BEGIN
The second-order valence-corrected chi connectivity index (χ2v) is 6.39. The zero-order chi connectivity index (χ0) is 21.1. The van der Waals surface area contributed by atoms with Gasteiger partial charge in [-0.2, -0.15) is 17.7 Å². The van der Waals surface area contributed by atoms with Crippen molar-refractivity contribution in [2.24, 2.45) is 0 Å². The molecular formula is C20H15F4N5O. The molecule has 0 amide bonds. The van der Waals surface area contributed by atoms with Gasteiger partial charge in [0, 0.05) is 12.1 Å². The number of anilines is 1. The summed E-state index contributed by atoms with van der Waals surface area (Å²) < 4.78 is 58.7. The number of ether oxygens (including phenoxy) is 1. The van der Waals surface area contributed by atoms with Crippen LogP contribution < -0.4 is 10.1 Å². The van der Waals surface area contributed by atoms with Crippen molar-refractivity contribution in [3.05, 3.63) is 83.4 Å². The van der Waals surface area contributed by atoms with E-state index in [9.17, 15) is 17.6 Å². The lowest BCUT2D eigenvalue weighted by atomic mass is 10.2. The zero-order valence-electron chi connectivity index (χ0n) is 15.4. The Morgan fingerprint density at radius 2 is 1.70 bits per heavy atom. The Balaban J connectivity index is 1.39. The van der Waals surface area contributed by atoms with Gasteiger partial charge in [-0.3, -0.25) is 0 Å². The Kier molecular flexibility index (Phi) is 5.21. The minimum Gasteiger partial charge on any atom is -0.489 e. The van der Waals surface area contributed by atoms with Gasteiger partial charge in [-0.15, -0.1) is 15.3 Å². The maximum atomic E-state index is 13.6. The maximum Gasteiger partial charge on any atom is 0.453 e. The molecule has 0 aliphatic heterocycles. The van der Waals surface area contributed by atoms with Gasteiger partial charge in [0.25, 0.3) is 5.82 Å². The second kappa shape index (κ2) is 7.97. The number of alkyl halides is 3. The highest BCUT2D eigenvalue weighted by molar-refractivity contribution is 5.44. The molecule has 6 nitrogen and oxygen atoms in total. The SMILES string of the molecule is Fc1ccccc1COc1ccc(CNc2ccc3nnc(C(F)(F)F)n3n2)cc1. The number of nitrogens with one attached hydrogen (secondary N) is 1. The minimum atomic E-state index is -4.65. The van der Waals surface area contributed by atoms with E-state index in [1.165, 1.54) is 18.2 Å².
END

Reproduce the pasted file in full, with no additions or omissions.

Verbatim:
The second-order valence-corrected chi connectivity index (χ2v) is 6.39. The zero-order chi connectivity index (χ0) is 21.1. The van der Waals surface area contributed by atoms with Gasteiger partial charge in [-0.2, -0.15) is 17.7 Å². The van der Waals surface area contributed by atoms with Crippen molar-refractivity contribution in [2.24, 2.45) is 0 Å². The molecular formula is C20H15F4N5O. The molecule has 0 amide bonds. The van der Waals surface area contributed by atoms with Gasteiger partial charge in [0, 0.05) is 12.1 Å². The number of anilines is 1. The summed E-state index contributed by atoms with van der Waals surface area (Å²) < 4.78 is 58.7. The number of ether oxygens (including phenoxy) is 1. The van der Waals surface area contributed by atoms with Crippen LogP contribution < -0.4 is 10.1 Å². The van der Waals surface area contributed by atoms with Crippen molar-refractivity contribution in [3.05, 3.63) is 83.4 Å². The van der Waals surface area contributed by atoms with E-state index in [9.17, 15) is 17.6 Å². The lowest BCUT2D eigenvalue weighted by atomic mass is 10.2. The zero-order valence-electron chi connectivity index (χ0n) is 15.4. The Morgan fingerprint density at radius 2 is 1.70 bits per heavy atom. The Balaban J connectivity index is 1.39. The van der Waals surface area contributed by atoms with Gasteiger partial charge in [-0.3, -0.25) is 0 Å². The Kier molecular flexibility index (Phi) is 5.21. The minimum Gasteiger partial charge on any atom is -0.489 e. The van der Waals surface area contributed by atoms with Gasteiger partial charge in [-0.15, -0.1) is 15.3 Å². The maximum atomic E-state index is 13.6. The maximum Gasteiger partial charge on any atom is 0.453 e. The molecule has 0 aliphatic heterocycles. The van der Waals surface area contributed by atoms with Gasteiger partial charge in [0.25, 0.3) is 5.82 Å². The second kappa shape index (κ2) is 7.97. The number of alkyl halides is 3. The highest BCUT2D eigenvalue weighted by molar-refractivity contribution is 5.44. The molecule has 6 nitrogen and oxygen atoms in total. The SMILES string of the molecule is Fc1ccccc1COc1ccc(CNc2ccc3nnc(C(F)(F)F)n3n2)cc1. The number of nitrogens with one attached hydrogen (secondary N) is 1. The minimum atomic E-state index is -4.65. The van der Waals surface area contributed by atoms with E-state index in [1.165, 1.54) is 18.2 Å².